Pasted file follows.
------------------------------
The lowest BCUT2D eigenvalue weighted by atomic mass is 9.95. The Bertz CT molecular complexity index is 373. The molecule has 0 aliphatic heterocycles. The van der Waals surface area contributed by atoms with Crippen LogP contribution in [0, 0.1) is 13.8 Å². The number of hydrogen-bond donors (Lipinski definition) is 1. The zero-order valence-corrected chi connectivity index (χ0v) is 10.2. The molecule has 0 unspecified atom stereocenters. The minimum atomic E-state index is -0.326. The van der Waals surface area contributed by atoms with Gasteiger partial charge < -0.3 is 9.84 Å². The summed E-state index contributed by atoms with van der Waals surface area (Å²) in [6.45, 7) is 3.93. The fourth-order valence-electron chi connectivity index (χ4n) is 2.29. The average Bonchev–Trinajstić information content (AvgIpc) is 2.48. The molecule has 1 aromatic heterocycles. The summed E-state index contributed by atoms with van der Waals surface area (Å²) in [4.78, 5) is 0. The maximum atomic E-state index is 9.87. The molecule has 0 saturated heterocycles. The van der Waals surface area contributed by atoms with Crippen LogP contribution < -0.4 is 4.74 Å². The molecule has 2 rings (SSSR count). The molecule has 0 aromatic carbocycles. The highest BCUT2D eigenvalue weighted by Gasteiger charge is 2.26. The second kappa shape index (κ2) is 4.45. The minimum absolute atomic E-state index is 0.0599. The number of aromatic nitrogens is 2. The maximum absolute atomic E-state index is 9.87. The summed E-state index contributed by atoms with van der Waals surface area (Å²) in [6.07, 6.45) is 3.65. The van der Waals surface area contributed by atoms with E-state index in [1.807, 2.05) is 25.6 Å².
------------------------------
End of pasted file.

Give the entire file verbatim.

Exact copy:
The lowest BCUT2D eigenvalue weighted by atomic mass is 9.95. The Bertz CT molecular complexity index is 373. The molecule has 0 aliphatic heterocycles. The van der Waals surface area contributed by atoms with Crippen LogP contribution in [0, 0.1) is 13.8 Å². The number of hydrogen-bond donors (Lipinski definition) is 1. The zero-order valence-corrected chi connectivity index (χ0v) is 10.2. The molecule has 0 unspecified atom stereocenters. The minimum atomic E-state index is -0.326. The van der Waals surface area contributed by atoms with Gasteiger partial charge < -0.3 is 9.84 Å². The summed E-state index contributed by atoms with van der Waals surface area (Å²) in [6.45, 7) is 3.93. The fourth-order valence-electron chi connectivity index (χ4n) is 2.29. The average Bonchev–Trinajstić information content (AvgIpc) is 2.48. The molecule has 1 aromatic heterocycles. The summed E-state index contributed by atoms with van der Waals surface area (Å²) in [4.78, 5) is 0. The maximum atomic E-state index is 9.87. The molecule has 0 saturated heterocycles. The van der Waals surface area contributed by atoms with Crippen LogP contribution < -0.4 is 4.74 Å². The molecule has 2 rings (SSSR count). The molecule has 0 aromatic carbocycles. The highest BCUT2D eigenvalue weighted by Gasteiger charge is 2.26. The second kappa shape index (κ2) is 4.45. The minimum absolute atomic E-state index is 0.0599. The number of aromatic nitrogens is 2. The maximum absolute atomic E-state index is 9.87. The summed E-state index contributed by atoms with van der Waals surface area (Å²) in [6.07, 6.45) is 3.65. The van der Waals surface area contributed by atoms with E-state index in [1.807, 2.05) is 25.6 Å².